But I found it difficult to hit the gym in the summer (our summer, which is usually nice and pleasant).

So far, I've only managed to Citibike home after work. But that's getting really old after a while. Especially now my office is in the middle of some congested streets. Also I don't get much upper body exercise biking. Some days, I do a bit of kayaking after work, or hit the outdoor pool on days I work from home. That feels good, just not enough. I would like to do something for at least an hour, or even two, after work for maybe twice a week. I could continue to bike in Central Park. But really could use some alternatives. (did I mention I'm easily bored?)

It's particularly worse when we have a couple of weekend of bad weather. This this weekend! Then the mid-week activities become really critical. I'm desperate enough to even consider running!

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dan emery
Joined: 11 Jan 2004
Posts: 6075
Location: Maine

8/12/18 4:28 PM

Blast from past

Erik says "push your ass away from the table." My college basketball coach said "the best exercise is pushing yourself away from the table." That was a while ago.

I'm resolving to do that. I've put on a few lbs with a reduced activity level due to my various issues. Now I think I can begin building up the exercise again, and will try to reduce intake as well.

But as April said, that's not her issue.

Now that my shoulder and knee are working reasonably I'll revisit trying to get some sea kayak basics.

Mowing my large lawn is a decent workout, but I guess you don't have that "opportunity" April.

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April
Joined: 13 Dec 2003
Posts: 6453
Location: Westchester/NYC

8/12/18 5:09 PM

Dan!

I don't have a lawn to mow. No wood to split either. The most strenuous household chore I have is vacuuming. I suppose I can power wash my deck. But I'm not sure that counts as cardio workout.

Yesterday was a complete washout. Today, I had plan to swim. But the weather was iffy (thunderstorm brewing) so they close the (outdoor) pool. :(

So this is the week that I didn't bike (ok, a 10 minute ride to lunch), didn't kayak, didn't swim... And with the forecast still more thunderstorm on the first half of next week, it's making me really ... claustrophobic!

The only productive thing I did this weekend, was discovering the warped rim sidewall! :( (see other thread)

I wish I could take that old advice of "push yourself away from the table" more literally. That is, push myself AWAY from that desk (job)!

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Matthew Currie
Joined: 11 Jan 2004
Posts: 769
Location: Vermont

8/12/18 6:09 PM

Owing to shoulder injuries among other things I'm not doing it as much as I used to, but my answer would always be swimming.

Of course that's easy to say when I have good swimming facilities handy, and a lake in the summer. Harder if you don't. But swimming is good exercise, good for your aerobics, and low impact, and you can pretty much decide for yourself how hard you want to go.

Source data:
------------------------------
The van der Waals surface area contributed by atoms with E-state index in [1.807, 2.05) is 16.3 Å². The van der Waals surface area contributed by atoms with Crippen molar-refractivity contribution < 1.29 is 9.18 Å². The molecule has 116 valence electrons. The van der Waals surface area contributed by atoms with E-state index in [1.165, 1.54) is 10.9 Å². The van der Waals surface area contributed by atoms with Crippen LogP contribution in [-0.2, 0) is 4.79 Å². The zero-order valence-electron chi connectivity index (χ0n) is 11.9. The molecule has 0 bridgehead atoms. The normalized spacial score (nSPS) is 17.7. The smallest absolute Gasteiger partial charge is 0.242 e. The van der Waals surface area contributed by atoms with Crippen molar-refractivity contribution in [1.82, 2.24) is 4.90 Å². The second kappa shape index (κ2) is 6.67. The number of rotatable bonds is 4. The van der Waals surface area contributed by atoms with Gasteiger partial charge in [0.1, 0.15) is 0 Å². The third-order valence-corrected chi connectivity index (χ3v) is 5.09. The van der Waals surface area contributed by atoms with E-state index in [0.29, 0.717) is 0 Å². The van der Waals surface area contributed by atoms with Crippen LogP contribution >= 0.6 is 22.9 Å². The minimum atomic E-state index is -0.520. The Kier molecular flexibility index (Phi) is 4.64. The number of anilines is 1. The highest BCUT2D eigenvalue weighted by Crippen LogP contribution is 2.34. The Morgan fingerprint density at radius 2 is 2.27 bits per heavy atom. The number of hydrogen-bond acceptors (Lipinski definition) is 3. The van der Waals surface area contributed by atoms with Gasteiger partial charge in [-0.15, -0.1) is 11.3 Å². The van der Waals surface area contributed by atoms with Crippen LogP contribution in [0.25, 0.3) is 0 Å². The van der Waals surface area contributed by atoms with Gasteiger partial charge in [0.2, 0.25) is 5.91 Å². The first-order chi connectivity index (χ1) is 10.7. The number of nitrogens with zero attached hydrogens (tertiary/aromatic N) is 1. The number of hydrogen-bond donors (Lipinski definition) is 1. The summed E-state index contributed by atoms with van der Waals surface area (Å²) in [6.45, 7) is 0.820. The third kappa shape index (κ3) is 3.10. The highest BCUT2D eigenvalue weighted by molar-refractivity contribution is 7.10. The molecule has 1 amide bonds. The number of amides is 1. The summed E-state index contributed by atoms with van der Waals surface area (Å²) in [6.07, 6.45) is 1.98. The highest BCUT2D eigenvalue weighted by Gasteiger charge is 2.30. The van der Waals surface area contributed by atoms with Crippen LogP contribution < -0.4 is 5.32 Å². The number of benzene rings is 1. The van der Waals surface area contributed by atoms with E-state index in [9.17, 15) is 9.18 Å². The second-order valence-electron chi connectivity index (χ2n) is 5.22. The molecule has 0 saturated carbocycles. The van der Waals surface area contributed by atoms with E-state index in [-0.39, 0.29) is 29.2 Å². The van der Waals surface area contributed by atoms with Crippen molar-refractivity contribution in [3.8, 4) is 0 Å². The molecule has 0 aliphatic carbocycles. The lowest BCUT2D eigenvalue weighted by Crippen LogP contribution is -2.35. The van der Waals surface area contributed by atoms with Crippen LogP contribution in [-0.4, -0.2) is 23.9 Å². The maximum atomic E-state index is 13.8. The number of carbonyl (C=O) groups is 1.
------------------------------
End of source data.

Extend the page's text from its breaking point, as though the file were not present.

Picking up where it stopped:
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daddy-o
Joined: 12 Apr 2004
Posts: 3235
Location: Springfield

8/13/18 9:38 AM

I was wondering what became of the woodsplitter project, then I saw the other thread the next day.

About the dancing: These are from old European barn dances. The Contra (wikipedia) that I linked is particularly easy to follow because of how they present it. It's a repetition of a pattern. The patterns for the night are worked out ahead of the night by the 'caller.' I'm assuming you didn't do square dancing in elementary school. They work through the steps before each song, and if someone misses a step during the song the partners absorb the oversight and it just keeps going - so don't let "not knowing the steps" be a barrier. Plus Contra is a pretty good aerobic workout, everyone works up a sweat. New York state is hotspot because of its northern European roots.

Dances like Sparky mentioned also have classroom environments. Your parks department probably has group classes for different skill levels. Studios also have group classes but sometimes they turn out to be flypaper for expensive individual instruction, they gotta pay the rent.

Also, group classes and Contra don't require a partner, lots of singles, plenty of couples, no gangs.

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Sparky
Joined: 08 Dec 2003
Posts: 16861
Location: Portland, OR

8/13/18 10:35 AM

The ballroom stuff can be fun/work/rewarding to get good at. We saw a 71 year old gal several rounds into AmericaGotTalent these last few episodes and still not eliminated.

Her fitness and frankly her tone and body condition is that of a 40 year old arguably. Granted the youger partner is doing the lion share with the lifts et al.

https://www.youtube.com/watch?v=nGQl487_-lc

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daddy-o
Joined: 12 Apr 2004
Posts: 3235
Location: Springfield

8/13/18 11:15 AM

Sometimes a pro or ex-pro like Jerry Rice is quoted after DWTS appearances "hardest thing ever did" type quotes. I saw on PTI the other week Jerry Rice is thinking of coming back. Born 1962. They say he's still formidable in practice. But the takeaway was "but that's practice."

Hey, let's hear it for Tiger Woods! Man, that putt on 11, too bad the gallery didn't just go quiet and stare real hard at it, or maybe a collective leap.